The Marketing Partner Forum annually provides senior legal marketing and business development leaders, and firm client development partners and rainmakers, with sophisticated and rigorous programming about critical trends that affect the business of law. One session at this year’s conference brought particular attention to a valuable exercise: client journey mapping.
Client journey mapping is the process of analyzing all the steps a client, or customer, takes before and during your relationship. A focus of this analysis is recognizing what the client needs at each stage so you can help them progress to the next. Stages include awareness, the sales process, delivering service, closing the matter and deciding what’s next after the matter is finished. By mapping the client journey, firms can be better prepared to give the client the information and service they need to remain loyal.
Moderated by Jennifer Schaller, managing director and co-founder of the National Law Review, the session featured four panelists from firms of all sizes who offered anecdotes and insights about client journey mapping and how to use it to improve and deepen client relationships.
According to panelist Adam Severson, chief marketing and business development officer at Baker, Donelson, Bearman, Caldwell & Berkowitz, PC, “Client journey mapping is the new buzzword for how to manage client relationships, with more tools, techniques and resources.” He noted that a firm that only focuses on one or two stages of the client relationship is missing out on key opportunities to be the client’s trusted advisor.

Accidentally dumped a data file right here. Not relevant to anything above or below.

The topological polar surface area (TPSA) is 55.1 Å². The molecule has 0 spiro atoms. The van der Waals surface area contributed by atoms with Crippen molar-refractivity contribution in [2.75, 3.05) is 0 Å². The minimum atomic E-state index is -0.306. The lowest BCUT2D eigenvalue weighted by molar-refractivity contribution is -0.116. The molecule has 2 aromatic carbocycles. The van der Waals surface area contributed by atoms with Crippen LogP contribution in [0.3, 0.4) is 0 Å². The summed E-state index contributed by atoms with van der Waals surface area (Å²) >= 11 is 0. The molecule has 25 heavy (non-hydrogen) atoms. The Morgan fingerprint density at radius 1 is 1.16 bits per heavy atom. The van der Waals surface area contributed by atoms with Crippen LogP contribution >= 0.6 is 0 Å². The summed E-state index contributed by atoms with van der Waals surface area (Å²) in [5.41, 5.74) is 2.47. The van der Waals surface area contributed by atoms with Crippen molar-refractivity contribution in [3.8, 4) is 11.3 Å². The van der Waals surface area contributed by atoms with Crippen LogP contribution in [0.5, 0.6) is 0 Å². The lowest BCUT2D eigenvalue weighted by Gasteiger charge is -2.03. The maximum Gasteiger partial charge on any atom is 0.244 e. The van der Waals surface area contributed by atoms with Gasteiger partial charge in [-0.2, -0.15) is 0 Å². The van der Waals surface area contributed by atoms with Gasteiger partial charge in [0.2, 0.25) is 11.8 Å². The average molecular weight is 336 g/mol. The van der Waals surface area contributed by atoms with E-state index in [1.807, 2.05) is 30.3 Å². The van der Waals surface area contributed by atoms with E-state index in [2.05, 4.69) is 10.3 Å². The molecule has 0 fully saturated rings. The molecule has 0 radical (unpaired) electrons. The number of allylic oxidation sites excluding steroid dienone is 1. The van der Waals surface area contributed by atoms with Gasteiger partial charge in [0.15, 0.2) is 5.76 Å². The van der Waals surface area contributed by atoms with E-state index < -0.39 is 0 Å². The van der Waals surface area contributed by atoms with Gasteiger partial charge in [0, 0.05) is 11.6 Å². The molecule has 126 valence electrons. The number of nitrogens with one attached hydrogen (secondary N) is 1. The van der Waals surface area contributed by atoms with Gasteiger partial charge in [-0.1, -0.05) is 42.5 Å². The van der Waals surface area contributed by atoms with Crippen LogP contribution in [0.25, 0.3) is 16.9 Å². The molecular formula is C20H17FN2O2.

Determining Which Factors Impact Client Satisfaction
The panelists discussed findings from the AdvanceLaw GC Thought Leaders Experiment, in which 30 general counsel participated in a study to better understand which behaviors and practices have the greatest impact on client satisfaction and lead to the strongest relationships.
The experiment showed that both efficiency and solutions focus decrease when the client relationship hits between two and five years, and that solutions focus is the number one factor correlated with a client’s likelihood to recommend counsel. Given these data, firms would be wise to do critical self-examinations during this vulnerable period.
“What is powerful about data like this is it dispels anxiety and angst to have to come in as the cheapest or that the outcome always needs to be great,” said Alex Macdonald, chief client value and practice management officer at McCarter & English LLP. “This tells us that the data actually says something different, so maybe we need to refocus our approach. It’s incredibly compelling information that helps me push dialogue in the firm.”
DLA Piper’s Client Retention Study
Referencing a DLA Piper study that looked at factors influencing client retention, Renée Miller-Mizia, chief marketing officer at Dechert LLP, thought it was interesting to see how DLA Piper sought to learn more about how to use data analysis to reverse their client loss. The firm partnered with Axiom Consulting Partners to develop a plan that included reviewing and analyzing four years of data and 7 million records, building a predictive model to drive growth, and focusing on key variables (such as size of team, introducing new team members and experts, etc.). Critical to this effort was buy-in from the partners, who were held accountable.